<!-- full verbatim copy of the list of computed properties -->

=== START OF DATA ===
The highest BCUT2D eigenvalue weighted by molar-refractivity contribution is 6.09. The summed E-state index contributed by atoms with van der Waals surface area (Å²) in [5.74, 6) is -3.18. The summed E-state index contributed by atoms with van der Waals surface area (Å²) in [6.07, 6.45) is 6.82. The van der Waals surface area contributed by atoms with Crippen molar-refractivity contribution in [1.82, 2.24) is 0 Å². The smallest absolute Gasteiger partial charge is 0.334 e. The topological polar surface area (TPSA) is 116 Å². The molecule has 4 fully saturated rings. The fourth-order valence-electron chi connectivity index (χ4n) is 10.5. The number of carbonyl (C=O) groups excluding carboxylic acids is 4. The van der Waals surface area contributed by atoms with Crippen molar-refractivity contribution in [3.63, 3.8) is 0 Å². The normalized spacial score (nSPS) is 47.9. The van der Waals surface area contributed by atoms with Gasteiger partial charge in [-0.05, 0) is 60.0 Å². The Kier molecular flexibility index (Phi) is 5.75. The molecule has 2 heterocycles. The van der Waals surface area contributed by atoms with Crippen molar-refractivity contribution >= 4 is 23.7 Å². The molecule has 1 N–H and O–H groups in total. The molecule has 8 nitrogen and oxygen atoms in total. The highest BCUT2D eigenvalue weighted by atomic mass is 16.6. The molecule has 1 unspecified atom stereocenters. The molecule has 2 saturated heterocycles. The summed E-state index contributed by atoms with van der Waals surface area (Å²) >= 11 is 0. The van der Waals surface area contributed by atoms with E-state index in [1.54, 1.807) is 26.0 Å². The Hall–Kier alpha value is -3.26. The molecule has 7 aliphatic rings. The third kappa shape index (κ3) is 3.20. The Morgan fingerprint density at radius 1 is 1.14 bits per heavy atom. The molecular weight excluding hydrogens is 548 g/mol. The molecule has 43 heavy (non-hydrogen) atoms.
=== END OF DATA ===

The highest BCUT2D eigenvalue weighted by molar-refractivity contribution is 6.09. The summed E-state index contributed by atoms with van der Waals surface area (Å²) in [5.74, 6) is -3.18. The summed E-state index contributed by atoms with van der Waals surface area (Å²) in [6.07, 6.45) is 6.82. The van der Waals surface area contributed by atoms with Crippen molar-refractivity contribution in [1.82, 2.24) is 0 Å². The smallest absolute Gasteiger partial charge is 0.334 e. The topological polar surface area (TPSA) is 116 Å². The molecule has 4 fully saturated rings. The fourth-order valence-electron chi connectivity index (χ4n) is 10.5. The number of carbonyl (C=O) groups excluding carboxylic acids is 4. The van der Waals surface area contributed by atoms with Crippen molar-refractivity contribution in [3.63, 3.8) is 0 Å². The normalized spacial score (nSPS) is 47.9. The van der Waals surface area contributed by atoms with Gasteiger partial charge in [-0.05, 0) is 60.0 Å². The Kier molecular flexibility index (Phi) is 5.75. The molecule has 2 heterocycles. The van der Waals surface area contributed by atoms with Crippen molar-refractivity contribution >= 4 is 23.7 Å². The molecule has 1 N–H and O–H groups in total. The molecule has 8 nitrogen and oxygen atoms in total. The highest BCUT2D eigenvalue weighted by atomic mass is 16.6. The molecule has 1 unspecified atom stereocenters. The molecule has 2 saturated heterocycles. The summed E-state index contributed by atoms with van der Waals surface area (Å²) >= 11 is 0. The van der Waals surface area contributed by atoms with E-state index in [1.54, 1.807) is 26.0 Å². The Hall–Kier alpha value is -3.26. The molecule has 7 aliphatic rings. The third kappa shape index (κ3) is 3.20. The Morgan fingerprint density at radius 1 is 1.14 bits per heavy atom. The molecular weight excluding hydrogens is 548 g/mol. The molecule has 43 heavy (non-hydrogen) atoms.